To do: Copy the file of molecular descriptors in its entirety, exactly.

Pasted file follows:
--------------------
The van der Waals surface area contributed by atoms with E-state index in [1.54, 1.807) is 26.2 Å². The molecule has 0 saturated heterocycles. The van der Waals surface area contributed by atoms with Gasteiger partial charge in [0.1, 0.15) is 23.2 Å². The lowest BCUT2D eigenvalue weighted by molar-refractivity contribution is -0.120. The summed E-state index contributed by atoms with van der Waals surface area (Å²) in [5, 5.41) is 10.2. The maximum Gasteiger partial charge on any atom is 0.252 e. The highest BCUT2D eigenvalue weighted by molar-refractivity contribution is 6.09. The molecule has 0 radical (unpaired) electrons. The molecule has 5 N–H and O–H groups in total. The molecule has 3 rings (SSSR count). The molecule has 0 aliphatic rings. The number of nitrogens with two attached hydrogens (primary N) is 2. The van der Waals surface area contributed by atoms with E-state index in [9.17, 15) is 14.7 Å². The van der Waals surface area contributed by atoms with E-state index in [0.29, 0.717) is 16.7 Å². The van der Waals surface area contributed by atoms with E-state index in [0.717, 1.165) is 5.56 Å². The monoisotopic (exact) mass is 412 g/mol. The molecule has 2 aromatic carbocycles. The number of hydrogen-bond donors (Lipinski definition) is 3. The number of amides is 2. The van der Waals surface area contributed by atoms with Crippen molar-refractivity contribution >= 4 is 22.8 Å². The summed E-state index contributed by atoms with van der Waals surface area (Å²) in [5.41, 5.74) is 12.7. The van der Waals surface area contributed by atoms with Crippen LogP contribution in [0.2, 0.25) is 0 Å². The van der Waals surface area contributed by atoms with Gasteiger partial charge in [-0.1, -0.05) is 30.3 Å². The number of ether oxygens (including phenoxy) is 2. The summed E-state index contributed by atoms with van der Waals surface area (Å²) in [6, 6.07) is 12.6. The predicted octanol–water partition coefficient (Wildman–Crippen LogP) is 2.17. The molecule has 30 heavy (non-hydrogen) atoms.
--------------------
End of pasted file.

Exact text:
The van der Waals surface area contributed by atoms with E-state index in [1.54, 1.807) is 26.2 Å². The molecule has 0 saturated heterocycles. The van der Waals surface area contributed by atoms with Gasteiger partial charge in [0.1, 0.15) is 23.2 Å². The lowest BCUT2D eigenvalue weighted by molar-refractivity contribution is -0.120. The summed E-state index contributed by atoms with van der Waals surface area (Å²) in [5, 5.41) is 10.2. The maximum Gasteiger partial charge on any atom is 0.252 e. The highest BCUT2D eigenvalue weighted by molar-refractivity contribution is 6.09. The molecule has 0 radical (unpaired) electrons. The molecule has 5 N–H and O–H groups in total. The molecule has 3 rings (SSSR count). The molecule has 0 aliphatic rings. The number of nitrogens with two attached hydrogens (primary N) is 2. The van der Waals surface area contributed by atoms with E-state index in [9.17, 15) is 14.7 Å². The van der Waals surface area contributed by atoms with E-state index in [0.29, 0.717) is 16.7 Å². The van der Waals surface area contributed by atoms with E-state index in [0.717, 1.165) is 5.56 Å². The monoisotopic (exact) mass is 412 g/mol. The molecule has 2 aromatic carbocycles. The number of hydrogen-bond donors (Lipinski definition) is 3. The number of amides is 2. The van der Waals surface area contributed by atoms with Crippen molar-refractivity contribution >= 4 is 22.8 Å². The summed E-state index contributed by atoms with van der Waals surface area (Å²) in [5.41, 5.74) is 12.7. The van der Waals surface area contributed by atoms with Crippen LogP contribution in [0.2, 0.25) is 0 Å². The van der Waals surface area contributed by atoms with Gasteiger partial charge in [-0.1, -0.05) is 30.3 Å². The number of ether oxygens (including phenoxy) is 2. The summed E-state index contributed by atoms with van der Waals surface area (Å²) in [6, 6.07) is 12.6. The predicted octanol–water partition coefficient (Wildman–Crippen LogP) is 2.17. The molecule has 30 heavy (non-hydrogen) atoms.